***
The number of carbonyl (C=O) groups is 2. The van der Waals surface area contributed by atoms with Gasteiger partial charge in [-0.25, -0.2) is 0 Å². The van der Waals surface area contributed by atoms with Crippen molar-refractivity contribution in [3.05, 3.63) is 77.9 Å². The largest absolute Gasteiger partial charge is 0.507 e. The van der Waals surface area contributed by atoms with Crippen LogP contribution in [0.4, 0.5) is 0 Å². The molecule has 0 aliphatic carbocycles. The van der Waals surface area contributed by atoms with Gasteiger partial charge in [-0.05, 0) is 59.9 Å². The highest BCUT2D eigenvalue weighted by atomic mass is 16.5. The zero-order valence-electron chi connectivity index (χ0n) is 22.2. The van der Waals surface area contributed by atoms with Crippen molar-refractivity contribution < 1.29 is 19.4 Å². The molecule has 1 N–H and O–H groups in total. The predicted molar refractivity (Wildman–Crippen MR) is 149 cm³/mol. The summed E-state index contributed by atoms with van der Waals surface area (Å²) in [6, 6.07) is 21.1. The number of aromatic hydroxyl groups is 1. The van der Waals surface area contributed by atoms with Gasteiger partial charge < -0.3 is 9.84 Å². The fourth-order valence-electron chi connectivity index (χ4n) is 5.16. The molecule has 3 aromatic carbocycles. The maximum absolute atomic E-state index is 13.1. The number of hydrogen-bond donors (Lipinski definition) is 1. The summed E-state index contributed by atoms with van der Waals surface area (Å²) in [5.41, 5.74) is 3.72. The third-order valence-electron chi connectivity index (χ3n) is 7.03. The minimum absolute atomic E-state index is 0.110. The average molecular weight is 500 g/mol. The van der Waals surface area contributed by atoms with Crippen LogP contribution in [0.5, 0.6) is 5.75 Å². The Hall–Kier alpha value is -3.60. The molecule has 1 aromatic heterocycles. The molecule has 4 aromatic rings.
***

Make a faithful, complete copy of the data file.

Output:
The number of carbonyl (C=O) groups is 2. The van der Waals surface area contributed by atoms with Gasteiger partial charge in [-0.25, -0.2) is 0 Å². The van der Waals surface area contributed by atoms with Crippen molar-refractivity contribution in [3.05, 3.63) is 77.9 Å². The largest absolute Gasteiger partial charge is 0.507 e. The van der Waals surface area contributed by atoms with Crippen LogP contribution in [0.4, 0.5) is 0 Å². The molecule has 0 aliphatic carbocycles. The van der Waals surface area contributed by atoms with Gasteiger partial charge in [-0.05, 0) is 59.9 Å². The highest BCUT2D eigenvalue weighted by atomic mass is 16.5. The zero-order valence-electron chi connectivity index (χ0n) is 22.2. The van der Waals surface area contributed by atoms with Crippen molar-refractivity contribution < 1.29 is 19.4 Å². The molecule has 1 N–H and O–H groups in total. The predicted molar refractivity (Wildman–Crippen MR) is 149 cm³/mol. The summed E-state index contributed by atoms with van der Waals surface area (Å²) in [6, 6.07) is 21.1. The number of aromatic hydroxyl groups is 1. The van der Waals surface area contributed by atoms with Gasteiger partial charge < -0.3 is 9.84 Å². The fourth-order valence-electron chi connectivity index (χ4n) is 5.16. The molecule has 3 aromatic carbocycles. The maximum absolute atomic E-state index is 13.1. The number of hydrogen-bond donors (Lipinski definition) is 1. The summed E-state index contributed by atoms with van der Waals surface area (Å²) in [5.41, 5.74) is 3.72. The third-order valence-electron chi connectivity index (χ3n) is 7.03. The minimum absolute atomic E-state index is 0.110. The average molecular weight is 500 g/mol. The van der Waals surface area contributed by atoms with Crippen LogP contribution in [0.5, 0.6) is 5.75 Å². The Hall–Kier alpha value is -3.60. The molecule has 1 aromatic heterocycles. The molecule has 4 aromatic rings.